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Debate between Scalia &amp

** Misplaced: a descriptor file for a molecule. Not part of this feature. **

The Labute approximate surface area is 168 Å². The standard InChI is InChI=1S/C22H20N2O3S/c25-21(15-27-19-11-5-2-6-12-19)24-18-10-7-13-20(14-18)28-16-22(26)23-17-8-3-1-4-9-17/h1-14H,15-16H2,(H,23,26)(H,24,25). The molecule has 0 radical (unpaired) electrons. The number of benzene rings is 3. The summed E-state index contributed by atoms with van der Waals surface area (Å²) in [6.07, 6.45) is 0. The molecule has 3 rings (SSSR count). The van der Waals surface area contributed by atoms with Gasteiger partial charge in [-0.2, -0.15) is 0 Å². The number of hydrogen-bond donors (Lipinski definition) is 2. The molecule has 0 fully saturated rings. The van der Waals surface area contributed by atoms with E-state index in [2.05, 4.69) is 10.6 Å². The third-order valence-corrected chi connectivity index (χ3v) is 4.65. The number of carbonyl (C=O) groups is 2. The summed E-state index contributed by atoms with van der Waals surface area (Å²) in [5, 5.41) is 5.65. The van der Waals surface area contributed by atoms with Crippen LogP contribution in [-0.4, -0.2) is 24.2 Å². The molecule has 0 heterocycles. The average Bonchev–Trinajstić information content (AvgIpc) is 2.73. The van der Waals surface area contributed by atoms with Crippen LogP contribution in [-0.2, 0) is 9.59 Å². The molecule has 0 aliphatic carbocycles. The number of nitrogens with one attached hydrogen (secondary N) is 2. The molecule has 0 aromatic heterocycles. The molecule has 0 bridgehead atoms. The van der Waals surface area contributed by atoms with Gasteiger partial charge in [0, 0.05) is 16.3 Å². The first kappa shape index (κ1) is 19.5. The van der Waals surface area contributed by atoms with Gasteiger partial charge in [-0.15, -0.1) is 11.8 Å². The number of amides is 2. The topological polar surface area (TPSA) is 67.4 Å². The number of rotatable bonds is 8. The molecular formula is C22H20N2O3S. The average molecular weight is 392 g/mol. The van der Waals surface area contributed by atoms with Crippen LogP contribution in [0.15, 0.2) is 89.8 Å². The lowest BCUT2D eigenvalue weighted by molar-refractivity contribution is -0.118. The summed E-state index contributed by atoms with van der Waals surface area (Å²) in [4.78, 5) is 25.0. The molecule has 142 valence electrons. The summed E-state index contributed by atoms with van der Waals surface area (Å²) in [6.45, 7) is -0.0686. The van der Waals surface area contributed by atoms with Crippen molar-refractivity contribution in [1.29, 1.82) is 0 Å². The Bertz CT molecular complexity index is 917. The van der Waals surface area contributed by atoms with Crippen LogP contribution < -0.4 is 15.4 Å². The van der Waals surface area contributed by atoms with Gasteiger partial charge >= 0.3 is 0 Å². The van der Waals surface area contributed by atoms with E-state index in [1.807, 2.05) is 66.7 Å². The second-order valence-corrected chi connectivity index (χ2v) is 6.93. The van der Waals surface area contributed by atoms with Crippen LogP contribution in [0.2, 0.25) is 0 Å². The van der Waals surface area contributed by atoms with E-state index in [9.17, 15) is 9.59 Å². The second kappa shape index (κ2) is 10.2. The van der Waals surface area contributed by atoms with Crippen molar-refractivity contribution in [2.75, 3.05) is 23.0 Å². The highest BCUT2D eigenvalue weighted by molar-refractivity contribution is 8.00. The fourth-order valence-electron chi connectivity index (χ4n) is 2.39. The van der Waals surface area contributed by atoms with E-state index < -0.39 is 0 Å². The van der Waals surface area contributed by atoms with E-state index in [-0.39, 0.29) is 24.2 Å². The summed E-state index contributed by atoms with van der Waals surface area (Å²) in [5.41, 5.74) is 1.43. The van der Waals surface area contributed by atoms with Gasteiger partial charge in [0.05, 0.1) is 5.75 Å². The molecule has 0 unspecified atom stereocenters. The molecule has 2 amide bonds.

DworkinThe determination of the original meaning is left to the people to whom the statute is addressed. The people’s defined original meaning regards the people’s understanding of a given statute and uniquely distinguishes itself from the contradictory will of the legislatures. Professor Dworkin contradicts Scalia in his argument that the intention of the authors of the statute plays a crucial role in the determination of the statute’s meaning. Like Dworkin, Scalia argues that his interpretation technique should be applied in the interpretation of the United States Constitution with the best application example being the Eighth Amendment’s prohibition on extraordinary and cruel punishment. However, Dworkin’s argument concludes that the law expression goes beyond understanding a system of grammar and words to include seeking for the original intention of the Constitutional authors, thus making the constitution the supreme law of the land.Despite divergent views on Originalism, Dworkin and Scalia acknowledge the judicial role in constitutional interpretation. On these grounds, the two conquer that judges should put into account the past decisions by courts during their determination of the law (Post amp. Siegel, 2006, p. 545). In addition, the two believe in the courts as legal institutions lack any permissions to define new laws.The aim of this paper is to demonstrate the manner in which the integrity of the US constitutional republic relies on devotion to the constitution in its original writing.